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To paraphrase an old adage: “when the going gets tough, the tough get tougher.” It takes a unique personality to not just survive a stressful situation but to actually thrive under duress. For Rafaela Monchek, pressurized predicaments are a driving force in her life. Currently serving as Senior Advisor to the Secretary on Emergency Management, Monchek is charged with providing guidance and establishing workable solutions for the aftermath of some of the county’s worst disasters.

Monchek, who always felt great compassion for the eco-system, looked to transform her natural tendencies into responsible action. After graduating with a Master’s degree in Environmental Science from Florida International University, Monchek began her federal career with the Department of the Interior’s South Florida Ecosystem Restoration Task Force. Vowing to protect and manage the nation’s energy, water, natural resources and cultural heritage, Monchek pursued an approach that was both holistic and scientific.

When the Everglades National Park – the largest subtropical wilderness in the Unites States – was placed on the List of World Heritage Sites in Danger, Congress approved a federal effort to help preserve it And Monchek became accountable for coordinating both federally-funded and private Everglades restoration projects. in 2005, Mother Nature smashed the Gulf Coast during Hurricane Katrina. The area was totally devastated, with widespread destruction and massive human suffering. Good Samaritans such as Monchek were enlisted by the Federal Emergency Management Agency (FEMA) to help with recovery efforts and she became a Disaster Assistance Employee, streamlining survivors’ access to federal assistance in Mississippi.

Monchek cultivated her relationship with FEMA and in late 2006, she was asked to join the staff of its Washington D.C. headquarters, becoming the Senior Program Specialist for Housing Assistance Policy. Monchek also participated in grassroots relief efforts such as addressing and advising the Board of the North American Association of Synagogue Administrators (NAASE) in Biloxi, Mississippi, which collaborated with Helping Hands, a not-for-profit organization that offered on-site aid to tens of thousands of Katrina victims.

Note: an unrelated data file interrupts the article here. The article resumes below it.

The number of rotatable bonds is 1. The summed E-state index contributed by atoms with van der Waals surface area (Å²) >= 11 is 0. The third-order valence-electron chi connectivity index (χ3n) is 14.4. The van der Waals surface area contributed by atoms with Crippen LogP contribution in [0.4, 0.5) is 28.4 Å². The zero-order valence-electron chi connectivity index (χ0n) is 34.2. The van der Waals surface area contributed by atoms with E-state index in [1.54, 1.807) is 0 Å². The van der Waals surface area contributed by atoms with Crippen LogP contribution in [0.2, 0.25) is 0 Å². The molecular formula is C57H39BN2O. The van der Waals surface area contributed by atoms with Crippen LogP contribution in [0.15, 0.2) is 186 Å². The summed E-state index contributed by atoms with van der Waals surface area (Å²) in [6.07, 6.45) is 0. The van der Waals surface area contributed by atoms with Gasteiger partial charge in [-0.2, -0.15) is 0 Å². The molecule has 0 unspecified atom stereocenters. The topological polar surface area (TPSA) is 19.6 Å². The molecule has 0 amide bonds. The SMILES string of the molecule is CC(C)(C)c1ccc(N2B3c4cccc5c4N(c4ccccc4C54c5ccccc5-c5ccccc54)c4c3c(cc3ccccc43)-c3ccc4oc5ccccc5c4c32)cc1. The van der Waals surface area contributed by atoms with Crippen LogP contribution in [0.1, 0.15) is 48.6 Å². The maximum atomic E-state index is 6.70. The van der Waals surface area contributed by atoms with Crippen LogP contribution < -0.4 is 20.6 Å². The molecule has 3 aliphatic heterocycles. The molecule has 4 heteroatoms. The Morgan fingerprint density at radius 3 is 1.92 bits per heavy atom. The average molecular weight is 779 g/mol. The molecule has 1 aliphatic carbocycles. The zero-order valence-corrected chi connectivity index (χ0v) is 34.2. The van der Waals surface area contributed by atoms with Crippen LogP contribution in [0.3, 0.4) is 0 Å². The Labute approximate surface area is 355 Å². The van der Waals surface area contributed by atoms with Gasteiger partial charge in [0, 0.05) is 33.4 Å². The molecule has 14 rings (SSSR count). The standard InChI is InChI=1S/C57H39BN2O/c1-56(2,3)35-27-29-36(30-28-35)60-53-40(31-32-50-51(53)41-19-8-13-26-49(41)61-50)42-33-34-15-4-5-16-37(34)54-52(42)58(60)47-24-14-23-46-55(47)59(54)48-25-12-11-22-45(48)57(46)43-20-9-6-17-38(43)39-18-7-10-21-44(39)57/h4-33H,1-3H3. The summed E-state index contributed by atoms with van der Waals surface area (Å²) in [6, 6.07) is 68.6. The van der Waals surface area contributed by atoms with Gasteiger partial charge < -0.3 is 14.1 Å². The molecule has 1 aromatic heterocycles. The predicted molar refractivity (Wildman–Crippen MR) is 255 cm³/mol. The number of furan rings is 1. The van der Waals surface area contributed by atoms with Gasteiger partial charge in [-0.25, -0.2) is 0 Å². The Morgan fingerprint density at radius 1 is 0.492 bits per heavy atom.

In 2003, FEMA joined 22 other federal agencies under the all-encompassing wing of the Department of Homeland Security. Although it was the most significant reorganization of the Federal government since 1947, FEMA still remained a vital agency.  Continuing to work for FEMA gave Monchek freedom to continue pursuing her interest in emergency management. Since then, the tenured strategist has served in many capacities across that organization.

As Chief of Operations for the Mission Support Bureau, Monchek had a supervisory position over a total of six functions, including the Offices of the Chief Administrative, Information, Procurement, Security, and Component Human Capital Officers as well as the Enterprise Business Unit. But these exhaustive responsibilities did not diminish Monchek’s energy and enthusiasm for emergency management. She has also served as Deputy Director of the Inter-agency National Disaster Housing Task Force, Special Assistant to the Acting Deputy Administer, as well as the Applicant Services Manager for the Maryland National Processing Service Center. 

In the summer of 2007, Monchek spoke at FEMA’s Individual Assistance Emergency Support Function. The conference was dedicated to implementing a National Disaster Housing Strategy (NDHS) which was required in light of post-Katrina legislation. Hoping to tackle key concerns such as mass care, emergency assistance, housing, and human services, Monchek discussed different types of temporary housing units and their placement, as well as other procedures to aid victims of both natural and man-made disasters. Monchek also addressed program options and alternatives regarding how to provide the best assistance for both individuals with special needs and low-income populations after a disaster, to ensure that the NDHS would be able to meet their needs in a timely manner.

Both a strategist and coordinator, Montek’s ability to keep a level head in an emergency is why America’s leaders call on her during the Nation’s toughest times. Her passion for the ecosystem and her love of people has enabled her to also emerge as a pioneer in emergency management.
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